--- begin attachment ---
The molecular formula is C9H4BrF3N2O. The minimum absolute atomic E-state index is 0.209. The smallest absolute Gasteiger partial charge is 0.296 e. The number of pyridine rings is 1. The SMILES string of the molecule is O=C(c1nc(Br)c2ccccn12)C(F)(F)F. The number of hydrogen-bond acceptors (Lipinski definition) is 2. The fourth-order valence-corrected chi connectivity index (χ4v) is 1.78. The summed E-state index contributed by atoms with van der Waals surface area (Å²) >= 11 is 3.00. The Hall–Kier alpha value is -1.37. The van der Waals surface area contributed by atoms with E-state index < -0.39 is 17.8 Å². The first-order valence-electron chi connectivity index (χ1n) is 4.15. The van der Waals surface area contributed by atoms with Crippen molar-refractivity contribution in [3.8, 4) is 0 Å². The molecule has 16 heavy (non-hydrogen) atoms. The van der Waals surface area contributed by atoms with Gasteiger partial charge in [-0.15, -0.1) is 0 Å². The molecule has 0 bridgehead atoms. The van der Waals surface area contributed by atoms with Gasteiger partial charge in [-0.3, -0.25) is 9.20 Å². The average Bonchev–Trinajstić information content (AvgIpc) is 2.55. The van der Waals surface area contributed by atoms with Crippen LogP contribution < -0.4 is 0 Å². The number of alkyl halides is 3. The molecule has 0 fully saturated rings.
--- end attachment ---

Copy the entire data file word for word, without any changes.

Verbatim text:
The molecular formula is C9H4BrF3N2O. The minimum absolute atomic E-state index is 0.209. The smallest absolute Gasteiger partial charge is 0.296 e. The number of pyridine rings is 1. The SMILES string of the molecule is O=C(c1nc(Br)c2ccccn12)C(F)(F)F. The number of hydrogen-bond acceptors (Lipinski definition) is 2. The fourth-order valence-corrected chi connectivity index (χ4v) is 1.78. The summed E-state index contributed by atoms with van der Waals surface area (Å²) >= 11 is 3.00. The Hall–Kier alpha value is -1.37. The van der Waals surface area contributed by atoms with E-state index < -0.39 is 17.8 Å². The first-order valence-electron chi connectivity index (χ1n) is 4.15. The van der Waals surface area contributed by atoms with Crippen molar-refractivity contribution in [3.8, 4) is 0 Å². The molecule has 16 heavy (non-hydrogen) atoms. The van der Waals surface area contributed by atoms with Gasteiger partial charge in [-0.15, -0.1) is 0 Å². The molecule has 0 bridgehead atoms. The van der Waals surface area contributed by atoms with Gasteiger partial charge in [-0.3, -0.25) is 9.20 Å². The average Bonchev–Trinajstić information content (AvgIpc) is 2.55. The van der Waals surface area contributed by atoms with Crippen LogP contribution < -0.4 is 0 Å². The number of alkyl halides is 3. The molecule has 0 fully saturated rings.